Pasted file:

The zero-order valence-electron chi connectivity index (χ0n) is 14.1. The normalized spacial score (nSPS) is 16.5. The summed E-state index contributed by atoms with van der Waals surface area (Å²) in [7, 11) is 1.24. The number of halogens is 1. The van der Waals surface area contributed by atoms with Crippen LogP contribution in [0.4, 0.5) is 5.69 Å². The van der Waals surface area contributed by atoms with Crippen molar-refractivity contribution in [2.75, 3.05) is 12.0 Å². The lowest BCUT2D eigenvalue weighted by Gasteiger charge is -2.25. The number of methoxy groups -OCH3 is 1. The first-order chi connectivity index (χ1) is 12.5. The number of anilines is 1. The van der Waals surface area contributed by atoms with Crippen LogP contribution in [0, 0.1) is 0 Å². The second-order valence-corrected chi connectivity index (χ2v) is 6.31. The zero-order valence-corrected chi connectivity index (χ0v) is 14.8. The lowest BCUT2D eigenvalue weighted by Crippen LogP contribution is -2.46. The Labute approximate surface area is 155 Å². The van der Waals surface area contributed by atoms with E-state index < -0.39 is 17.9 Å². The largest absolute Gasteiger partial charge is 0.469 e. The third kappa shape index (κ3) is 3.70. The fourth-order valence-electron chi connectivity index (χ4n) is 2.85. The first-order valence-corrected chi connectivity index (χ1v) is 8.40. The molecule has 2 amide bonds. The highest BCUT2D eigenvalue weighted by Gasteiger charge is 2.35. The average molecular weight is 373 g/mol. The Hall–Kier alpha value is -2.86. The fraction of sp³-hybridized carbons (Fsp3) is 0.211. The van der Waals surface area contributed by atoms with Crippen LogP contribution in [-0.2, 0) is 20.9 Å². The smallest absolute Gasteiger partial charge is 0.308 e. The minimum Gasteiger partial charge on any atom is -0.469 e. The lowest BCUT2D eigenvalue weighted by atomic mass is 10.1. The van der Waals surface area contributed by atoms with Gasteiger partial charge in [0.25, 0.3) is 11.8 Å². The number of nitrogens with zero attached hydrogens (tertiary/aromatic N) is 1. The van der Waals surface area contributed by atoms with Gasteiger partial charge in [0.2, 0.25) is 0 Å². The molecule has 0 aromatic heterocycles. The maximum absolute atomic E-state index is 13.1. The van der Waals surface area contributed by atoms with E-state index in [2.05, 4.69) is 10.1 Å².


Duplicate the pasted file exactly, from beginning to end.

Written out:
The zero-order valence-electron chi connectivity index (χ0n) is 14.1. The normalized spacial score (nSPS) is 16.5. The summed E-state index contributed by atoms with van der Waals surface area (Å²) in [7, 11) is 1.24. The number of halogens is 1. The van der Waals surface area contributed by atoms with Crippen LogP contribution in [0.4, 0.5) is 5.69 Å². The van der Waals surface area contributed by atoms with Crippen molar-refractivity contribution in [2.75, 3.05) is 12.0 Å². The lowest BCUT2D eigenvalue weighted by Gasteiger charge is -2.25. The number of methoxy groups -OCH3 is 1. The first-order chi connectivity index (χ1) is 12.5. The number of anilines is 1. The van der Waals surface area contributed by atoms with Crippen LogP contribution in [0, 0.1) is 0 Å². The second-order valence-corrected chi connectivity index (χ2v) is 6.31. The zero-order valence-corrected chi connectivity index (χ0v) is 14.8. The lowest BCUT2D eigenvalue weighted by Crippen LogP contribution is -2.46. The Labute approximate surface area is 155 Å². The van der Waals surface area contributed by atoms with E-state index < -0.39 is 17.9 Å². The largest absolute Gasteiger partial charge is 0.469 e. The third kappa shape index (κ3) is 3.70. The fourth-order valence-electron chi connectivity index (χ4n) is 2.85. The first-order valence-corrected chi connectivity index (χ1v) is 8.40. The molecule has 2 amide bonds. The highest BCUT2D eigenvalue weighted by Gasteiger charge is 2.35. The average molecular weight is 373 g/mol. The Hall–Kier alpha value is -2.86. The fraction of sp³-hybridized carbons (Fsp3) is 0.211. The van der Waals surface area contributed by atoms with Crippen LogP contribution in [-0.2, 0) is 20.9 Å². The smallest absolute Gasteiger partial charge is 0.308 e. The minimum Gasteiger partial charge on any atom is -0.469 e. The lowest BCUT2D eigenvalue weighted by atomic mass is 10.1. The van der Waals surface area contributed by atoms with Gasteiger partial charge in [0.25, 0.3) is 11.8 Å². The number of nitrogens with zero attached hydrogens (tertiary/aromatic N) is 1. The van der Waals surface area contributed by atoms with Gasteiger partial charge in [0.2, 0.25) is 0 Å². The molecule has 0 aromatic heterocycles. The maximum absolute atomic E-state index is 13.1. The van der Waals surface area contributed by atoms with E-state index in [2.05, 4.69) is 10.1 Å².